Critical Care: Student/Resident Case Report Poster - Critical Care I |

Altered Sensorium and ST Segment Elevation: Atypical Manifestations of Hypercalcemia in a Renal Transplant Patient With Mycobacterium Avium Intracellulare (MAI) FREE TO VIEW

Shyam Shankar, MBBS; Karan Wats, MBBS; Hitesh Raheja, MBBS; Ishan Malhotra, MBBS; Nupur Uppal, MBBS; Mangalore Amith Shenoy, MBBS; Stephan Kamholz, MD
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Maimonides Medical Center, Brooklyn, NY

Copyright 2016, American College of Chest Physicians. All Rights Reserved.

Chest. 2016;150(4_S):370A. doi:10.1016/j.chest.2016.08.383
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SESSION TITLE: Student/Resident Case Report Poster - Critical Care I

SESSION TYPE: Student/Resident Case Report Poster

PRESENTED ON: Tuesday, October 25, 2016 at 01:30 PM - 02:30 PM

INTRODUCTION: Hypercalcemia secondary to granulomatous diseases is a known cause of hypercalcemia. This case describes hypercalcemia secondary to MAI in a renal transplant patient treated emergently with hemodialysis with resolution of symptoms and calcium. ST segment elevation in inferior leads was also noted on electrocardiogram(EKG).

CASE PRESENTATION: A 75 year old woman presented to the ED with altered sensorium and slurred speech, which developed after a hemodialysis treatment. On examination, she was disoriented and noted to have matted cervical lymphadenopathy. Lab results showed a corrected calcium of 13.74 mg/dl. Cardiac enzymes were negative and 12 lead EKG(Fig-1) revealed ST segment elevation in leads II, III and aVF. The patient underwent emergent dialysis, calcitonin was administered with correction of hypercalcemia. PTH was 38.5pg/ml, TSH was 2.27 U/ml, Vitamin D2 was <8ng/ml, vitamin D3 was 91 ng/ml and Alkaline Phosphatase 159 IU/L. CT Neck w/ IV contrast (Fig-2) demonstrated large cystic/necrotic enhancing lymph nodes. Cultures from a draining lymph node grew multiple acid fast bacilli, which on further microbiological analysis (Fig-3) revealed MAI. The patient was treated with Azithromycin and Rifabutin. Pamidronate was continued once weekly. The patient’s EKG also normalized.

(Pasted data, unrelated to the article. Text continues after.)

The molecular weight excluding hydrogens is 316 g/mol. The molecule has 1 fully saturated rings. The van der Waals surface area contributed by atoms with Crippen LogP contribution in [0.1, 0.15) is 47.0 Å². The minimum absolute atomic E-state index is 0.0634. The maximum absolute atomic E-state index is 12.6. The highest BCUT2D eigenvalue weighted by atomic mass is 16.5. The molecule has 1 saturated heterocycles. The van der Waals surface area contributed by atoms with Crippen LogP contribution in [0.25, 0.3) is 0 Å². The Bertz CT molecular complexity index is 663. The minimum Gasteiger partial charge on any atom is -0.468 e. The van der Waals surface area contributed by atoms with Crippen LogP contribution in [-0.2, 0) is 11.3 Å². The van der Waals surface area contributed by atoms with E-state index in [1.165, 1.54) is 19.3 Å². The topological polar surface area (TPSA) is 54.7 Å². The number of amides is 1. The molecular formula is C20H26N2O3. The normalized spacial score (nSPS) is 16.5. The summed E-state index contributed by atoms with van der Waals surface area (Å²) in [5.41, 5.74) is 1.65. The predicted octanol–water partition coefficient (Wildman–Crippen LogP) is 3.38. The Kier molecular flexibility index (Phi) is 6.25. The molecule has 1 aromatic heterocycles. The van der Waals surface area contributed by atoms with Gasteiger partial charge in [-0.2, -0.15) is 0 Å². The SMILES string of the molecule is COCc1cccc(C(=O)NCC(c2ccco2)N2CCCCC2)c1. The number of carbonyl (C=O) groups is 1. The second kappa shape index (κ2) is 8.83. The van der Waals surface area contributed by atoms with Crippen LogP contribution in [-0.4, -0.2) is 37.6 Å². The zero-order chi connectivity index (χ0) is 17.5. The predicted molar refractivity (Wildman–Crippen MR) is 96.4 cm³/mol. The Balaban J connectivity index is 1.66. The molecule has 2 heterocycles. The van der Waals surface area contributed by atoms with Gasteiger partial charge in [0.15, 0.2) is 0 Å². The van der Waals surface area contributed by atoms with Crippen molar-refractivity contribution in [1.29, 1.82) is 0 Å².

DISCUSSION: Hypercalcemia is a metabolic emergency noted in approximately 0.5% hospitalized patients1. The principal mechanism of hypercalcemia in granulomatous disease has been attributed to uninhibited production of 1,25 (OH)2 Vitamin D from extra-renal sources. Alveolar macrophages independently produce 1 a hydroxylase, leading to increased 1,25 (OH)2 Vitamin D and low vitamin D1. Glucocorticoids, chloroquine, ketoconazole and bisphosphonates have been used to treat hypercalcemia secondary to MAI, however some patients required hemodialysis. ST segment elevation is a rare finding of hypercalcemia found on electrocardiography. Disseminated MAI infection leading to hypercalcemia is rare.

CONCLUSIONS: To our knowledge hypercalcemia is a rare complication resulting from disseminated MAI infection. Our patient also had atypical findings of ST segment elevation on EKG warranting the need for close cardiac monitoring in such patients.

Reference #1: Roussos, A, Lagogianni, Gonis, A, Ilias I, Kazi, D, Patsopoulos, Philippou, N. Hypercalcemia in Greek patients with tuberculosis before the initiation of anti-tuberculosis treatment. Respiratory Medicine, 2001;95,187-190.

Reference #2: Sharma, OP. Hypercalcemia in granulomatous disorders: a clinical review. Current Opinion in Pulmonary Medicine 2000, 6:442-447.

Reference #3: L. Littmann, L. Taylor, and W. D. Brearley, ST-segment elevation: a common finding in severe hypercalcemia. Journal of Electrocardiology, vol. 40, no. 1, pp. 60-62, 2007.

DISCLOSURE: The following authors have nothing to disclose: Shyam Shankar, Karan Wats, Hitesh Raheja, Ishan Malhotra, Nupur Uppal, Mangalore Amith Shenoy, Stephan Kamholz

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